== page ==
It had become a poison to which I’d become addicted and, worse, acclimated. I was unhappy most of my day and I realized it was because I would hop on Facebook hourly, looking for stuff to be mad at because it just feels like we are supposed to be mad, doesn’t it? With all this insanity in the world and the elections and the hacking of the elections and celebrities dying and injustice all over, we MUST be mad, or we are bad citizens. But I have a happy life. I have a happy girlfriend and happy dogs and happy cats and I’m working a good job and not hurting for shelter, water, food, or air. There’s much to be happy about.
And that makes me feel guilty, like I’m not paying sufficient attention to the plight of my fellow man and woman. And that in turn makes me go dumpster-fire-diving for outrage so I can get back on the clock and turn in a proper outrage report with my timesheet.
And I realized… you can be sufficiently educated and apprised of the worlds events without having to get outraged by each and every iteration on bad things. It’s okay to simply say “yeah, I’m upset by the whole thing” and know inside yourself that you’ve got all the pieces of the story accounted for and organized in your little current events file without having to prove it, IN ALL CAPS over and over again, to people in your Social Network.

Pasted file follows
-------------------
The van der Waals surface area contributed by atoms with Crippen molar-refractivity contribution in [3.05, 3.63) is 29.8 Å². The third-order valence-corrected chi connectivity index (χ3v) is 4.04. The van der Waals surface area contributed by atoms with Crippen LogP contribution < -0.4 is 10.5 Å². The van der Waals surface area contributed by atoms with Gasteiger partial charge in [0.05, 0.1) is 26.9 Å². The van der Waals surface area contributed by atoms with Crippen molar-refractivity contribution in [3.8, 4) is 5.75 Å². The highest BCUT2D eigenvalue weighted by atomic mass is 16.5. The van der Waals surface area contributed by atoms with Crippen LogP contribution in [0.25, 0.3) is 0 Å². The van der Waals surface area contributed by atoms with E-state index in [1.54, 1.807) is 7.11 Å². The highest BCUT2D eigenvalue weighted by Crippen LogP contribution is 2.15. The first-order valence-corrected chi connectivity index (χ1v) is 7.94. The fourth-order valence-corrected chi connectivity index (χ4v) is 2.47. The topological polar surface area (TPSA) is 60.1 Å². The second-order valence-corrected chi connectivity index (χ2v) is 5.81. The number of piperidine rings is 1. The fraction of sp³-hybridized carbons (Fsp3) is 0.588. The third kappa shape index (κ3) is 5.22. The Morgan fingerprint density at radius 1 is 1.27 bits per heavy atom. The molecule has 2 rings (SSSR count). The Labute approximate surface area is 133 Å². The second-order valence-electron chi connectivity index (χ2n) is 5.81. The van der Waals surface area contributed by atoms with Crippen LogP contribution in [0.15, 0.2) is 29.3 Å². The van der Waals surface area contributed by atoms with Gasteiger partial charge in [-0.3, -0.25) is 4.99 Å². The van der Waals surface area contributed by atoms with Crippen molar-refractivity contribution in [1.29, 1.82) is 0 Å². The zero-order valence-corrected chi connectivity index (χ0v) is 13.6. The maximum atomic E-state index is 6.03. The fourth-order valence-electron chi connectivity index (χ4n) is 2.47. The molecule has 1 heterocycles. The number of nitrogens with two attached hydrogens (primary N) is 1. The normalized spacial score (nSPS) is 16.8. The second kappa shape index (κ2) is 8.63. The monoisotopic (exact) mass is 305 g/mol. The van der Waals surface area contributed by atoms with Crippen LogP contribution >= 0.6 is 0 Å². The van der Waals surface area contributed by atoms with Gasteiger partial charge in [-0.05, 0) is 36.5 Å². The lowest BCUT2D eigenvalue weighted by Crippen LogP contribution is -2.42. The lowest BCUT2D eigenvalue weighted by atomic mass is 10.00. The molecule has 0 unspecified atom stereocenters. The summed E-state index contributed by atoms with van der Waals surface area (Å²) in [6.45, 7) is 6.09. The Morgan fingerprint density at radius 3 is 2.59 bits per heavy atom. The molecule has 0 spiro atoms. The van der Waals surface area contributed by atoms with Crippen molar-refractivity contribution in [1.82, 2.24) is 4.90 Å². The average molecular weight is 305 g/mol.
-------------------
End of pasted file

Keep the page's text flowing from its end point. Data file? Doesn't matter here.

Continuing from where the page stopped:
Those who agree with you, demand that you be as outraged as they are each and every step of the way or you’re no true believer (and it’s impossible, because every time you ante up they raise the stakes – or worse, you do to satisfy your need to be seen as at the forefront of the whole mess). Those who disagree won’t ever properly hear you or your points – they will simply be holding a stethoscope to your argument, listening for the slightest murmur or weak spot to attack – forcing you to do the same.
The public spectacle of being in the know has grown tiring. I have been through enough real-life shit to fill three lifetimes. I don’t need to spend my hours and days and weeks and months being miserable out of guilt or obligation, for fear of not being a participant in the Outrage Olympics. I’m still reading news, but not all day on constant stream. I’m still socializing, but more directly with those who stuck around after the convenience of reaction by liking and sharing was gone.
In the weeks since I left, I have felt my need to constantly be outraged decline by an order of magnitude, with absolutely NO loss in awareness of current events. It turns out, I don’t need thousands of opinions hurled at me every hour of every day, for me to make or justify my own. In fact, it’s far easier, because the sources I use for news are all legitimate — AP, Reuters, AFP — and I don’t have to deal with debunking fake news, opinionated news or partisan “news” sites all day. By reducing my need to react (and be seen reacting), I’ve earned back some time to reflect and work. This had some really weird consequences on my mental health, which I’ll get into shortly.